New York legalized same-sex marriage on July 24, 2011, pursuant to the Marriage Equality Act. Under the Marriage Equality Act, all marriages, whether between same-sex couples or opposite-sex couples, are treated equallyunder the laws of New York. Additionally, although a directive from then-governor Paterson required all state agencies to recognize same-sex marriages performed in other states since 2008, the Marriage Equality Act amended New York statutory law to recognize all legally performed marriages between same-sex and opposite-sex couples, regardless of the state of ceremony or celebration.
As a result of the Marriage Equality Act, New York State laws apply a gender neutral definition of spouse and marriage. Accordingly, if a New York State law applies, same-sex spouses must be treated the same as opposite-sex spouses. For example, if an ERISA welfare plan is insured, state insurance law governs the underlying insurance policy and the benefits provided thereunder. As such, the Marriage Equality Act requires insured health and welfare plans to offer coverage to same sex-spouses to the same extent as coverage offered to opposite-sex spouses.
The Windsor decision effectively requires that in states where same-sex marriage is recognized, such as New York, same-sex spouses must be treated the same as opposite-sex spouses for federal law purposes. Windsor has immediate implications for New York employers that sponsor welfare and pension benefit plans. Some of the possible impacts include:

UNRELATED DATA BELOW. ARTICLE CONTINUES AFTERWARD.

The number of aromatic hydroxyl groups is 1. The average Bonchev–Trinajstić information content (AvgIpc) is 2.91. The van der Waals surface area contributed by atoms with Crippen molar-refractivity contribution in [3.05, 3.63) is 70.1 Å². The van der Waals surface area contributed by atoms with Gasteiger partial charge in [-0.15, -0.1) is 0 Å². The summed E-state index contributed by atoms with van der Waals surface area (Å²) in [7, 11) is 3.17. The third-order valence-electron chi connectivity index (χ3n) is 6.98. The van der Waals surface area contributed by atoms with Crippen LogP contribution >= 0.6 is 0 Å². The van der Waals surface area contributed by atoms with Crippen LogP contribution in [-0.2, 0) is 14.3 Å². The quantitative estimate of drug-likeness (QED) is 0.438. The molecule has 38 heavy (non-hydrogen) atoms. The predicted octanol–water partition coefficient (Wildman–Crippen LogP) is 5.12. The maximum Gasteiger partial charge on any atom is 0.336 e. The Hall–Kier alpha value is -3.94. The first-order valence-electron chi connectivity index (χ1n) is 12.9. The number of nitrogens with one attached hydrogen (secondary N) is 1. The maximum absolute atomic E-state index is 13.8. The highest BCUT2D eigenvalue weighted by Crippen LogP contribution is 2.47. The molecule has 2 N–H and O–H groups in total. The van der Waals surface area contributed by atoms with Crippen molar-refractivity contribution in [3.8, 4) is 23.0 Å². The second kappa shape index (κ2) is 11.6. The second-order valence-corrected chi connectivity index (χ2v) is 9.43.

Health and Welfare Plans:
For insured plans, New York State insurance laws already require that if a plan covers opposite-sex spouses, the plan must provide the same coverage to same-sex spouses. Self-insured plans are not subject to New York’s insurance laws; however, self-insured plans that offer coverage to opposite-sex spouses and not to same-sex spouses now risk possible discrimination lawsuits under Title VII of the Civil Rights Act of 1964.
Employer-paid coverage provided to a same-sex spouse will no longer be imputed federal income to the employee. Additionally, employee-paid premiums for employer-sponsored coverage can now be made on a federal pre-tax basis. Same-sex spouses should consider filing a federal tax refund for taxes paid on imputed income. Employers should consider whether it is cost effective to file a refund for FICA taxes paid on employees’ imputed income.
Eligible medical expenses incurred by same-sex spouses are now eligible for reimbursement under an employee’s flexible spending account (“FSA”), health savings account (“HSA”), and health reimbursement account (“HRA”).
• HSA Limits:
HSA contributions made by same-sex spouses are now capped at the limit for married couples.
Employers must now provide same-sex spouses with continuation coverage (regardless of whether the same-sex spouse qualifies as a dependent) if elected.
• HIPAA Special Enrollment:
Group health plans offering coverage to spouses must now provide special enrollment rights upon marriage to, or divorce from, a same-sex spouse. Note: whether the repeal of Section 3 of DOMA constitutes a special enrollment event is presently unclear – official guidance is expected.